This Blog Is Not Your Bible

This blog is not your Bible.

I'm just going to say that again, because it's kind of a "duh" statement, and yet it's what I need to hear. This blog (or any other) is not your (or my) Bible.

We live in a time of unparalleled free resources available to Christians who want to enhance their daily devotional time or doctrinal understanding. But if we inhale these fabulous resources yet neglect the life-breathing discipline of opening the Word of God and studying it for ourselves, our "learning" is in vain. I know, because it happens to me far too often. Here's how it looks in my life.

The Daily Grind

Each school day, my middle son's bus picks him up at 6:54 a.m. That's really early. The rest of my family's schoolers (including my husband) have to be out of the house around 7:15. I am not blessed with the gift of "morning-personhood," so between 6 and 7:15 a.m., I can barely open both eyes all the way, much less read my Bible.

While I wait for my home to quiet a little, I might have time to check my email, Facebook, or Twitter, where some of my favorite bloggers and ministries have already posted their daily offerings. So I peruse these while the breakfast-eating, clothes-finding clamor goes on, making a mental note of posts I really want to read when everyone leaves.

7:15—Finally quiet! Now what was that one I really wanted to get to? Well, one leads to another (They're all just so good!), and before I know it, an hour has gone by. My youngest child is awake, my "quiet time" is done, and my Bible rests unopened in the drawer of the table beside me. I imagine its judging accusations (Hmmph, some Christian you are, leaving me in the drawer while you wander the web in search of more enlightening things!), but in my heart I know there could be some truth to my imaginings—a whole hour of reading about the things of God, and I never even got to hear from Him.

Our walk with Christ, there is simply no substitute for going to the Source.

But isn't it still a spiritually fruitful use of time if I'm learning about the Word and its Author? Well, sure, but think about the application of this principle as it relates to other areas of life. For example, when we teach students to write research reports, we tell them that primary sources are the absolute best—much more reliable than a person who wrote an article about a person who heard what happened from someone who was there!

Further, if I want to find out how my husband's day was, it would be unwise for me to call his secretary and have a conversation like this:

Me: Hi, Christy. So how was Michael's day today?

Christy: Well, it was okay, I guess.

Me: Hmmm . . . did he encounter any problems, any difficult student situations? What was his level of frustration today, in general? And how does he feel our relationship is going? Does he think it was wrong for me to spend $75 on that sweater? And can you find out what his thoughts are on our Christmas vacation plans?

We would never think to do such a thing; it would be ridiculous, right? If I want to hear from my husband, I need to go to the source and hear directly from him, in his own words.

James 1:5 tells us, "If any of you lacks wisdom, let him ask God, who gives generously to all without reproach, and it will be given him." Our culture today loves to bypass the primary source. At the first thought of a medical question, we run to Google instead of our doctor. We prefer to get our current events from social media, where we trust that our friends and those we follow have sifted through it all and pulled out what is relevant and interesting to us.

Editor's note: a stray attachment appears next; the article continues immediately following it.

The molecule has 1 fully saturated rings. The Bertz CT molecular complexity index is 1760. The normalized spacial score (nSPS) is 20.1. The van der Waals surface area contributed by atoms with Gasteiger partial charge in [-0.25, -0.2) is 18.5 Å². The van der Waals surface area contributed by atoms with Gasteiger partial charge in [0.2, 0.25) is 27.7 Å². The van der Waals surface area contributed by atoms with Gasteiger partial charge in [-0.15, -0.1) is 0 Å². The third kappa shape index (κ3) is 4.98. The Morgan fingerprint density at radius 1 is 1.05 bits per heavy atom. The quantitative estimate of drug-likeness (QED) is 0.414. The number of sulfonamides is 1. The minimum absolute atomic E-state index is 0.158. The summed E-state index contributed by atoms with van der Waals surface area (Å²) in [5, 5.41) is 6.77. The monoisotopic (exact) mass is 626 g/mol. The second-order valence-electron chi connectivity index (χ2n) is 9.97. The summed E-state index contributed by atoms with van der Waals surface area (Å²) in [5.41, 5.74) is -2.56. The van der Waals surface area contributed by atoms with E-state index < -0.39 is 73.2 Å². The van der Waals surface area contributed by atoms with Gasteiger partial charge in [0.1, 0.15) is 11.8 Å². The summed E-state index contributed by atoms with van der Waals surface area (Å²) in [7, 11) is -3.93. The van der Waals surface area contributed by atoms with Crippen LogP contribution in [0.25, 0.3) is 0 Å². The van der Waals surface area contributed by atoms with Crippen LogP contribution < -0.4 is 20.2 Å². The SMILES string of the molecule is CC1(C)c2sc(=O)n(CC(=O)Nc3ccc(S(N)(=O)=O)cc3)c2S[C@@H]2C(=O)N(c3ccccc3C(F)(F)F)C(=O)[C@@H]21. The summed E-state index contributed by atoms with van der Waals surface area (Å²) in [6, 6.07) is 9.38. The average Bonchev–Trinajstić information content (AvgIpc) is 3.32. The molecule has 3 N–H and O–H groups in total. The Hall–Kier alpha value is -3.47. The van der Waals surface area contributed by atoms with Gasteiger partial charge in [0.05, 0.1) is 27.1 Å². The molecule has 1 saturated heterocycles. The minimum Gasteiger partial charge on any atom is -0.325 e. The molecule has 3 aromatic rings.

Too Much of a Good Thing, Not Enough of the Best

As much as we respect and admire our favorite human teachers who speak biblical truth into our lives, God's wisdom is always higher than even the wisest of men. The youth group at our church just wrapped up a study on Psalm 119, and as I was re-reading it, I came across this truth in verses 97–103:

Oh how I love your law! It is my meditation all the day. Your commandment makes me wiser than my enemies, for it is ever with me. I have more understanding than all my teachers, for your testimonies are my meditation. I understand more than the aged, for I keep your precepts. I hold back my feet from every evil way, in order to keep your word. I do not turn aside from your rules, for you have taught me. How sweet are your words to my taste, sweeter than honey to my mouth!

Regardless of the gifted teachers and amazing resources we have available today, in our walk with Christ, there is simply no substitute for going to the Source. For a time we can nibble away at the gleanings we pick up from the hard work of our brothers and sisters. But eventually, we will find ourselves dry and hungry. It is not so when we go to the Source, our God, through His very word! "For he satisfies the longing soul, and the hungry soul he fills with good things" (Ps. 107:9).

So welcome, friends, to a new year here on the True Woman blog! I pray that what you read in this space in 2016 provides you with a healthy, Word-infused snack. May it be the sweet whipped cream atop your pie or the steamy, creamy coffee that gets you through the afternoon.

But most of all, I pray we will all come to this place already satisfied—even stuffed to the gills—with a meal from the living, breathing, life-giving Word of God.

About the Author

Laura Elliott

Laura Elliott

Born and raised in Michigan's Upper Peninsula, Laura Elliott and her husband, Michael, now call Minnesota home. Laura is the mother of five sons and one daughter and serves as the marketing content manager for Revive Our Hearts. In … read more …

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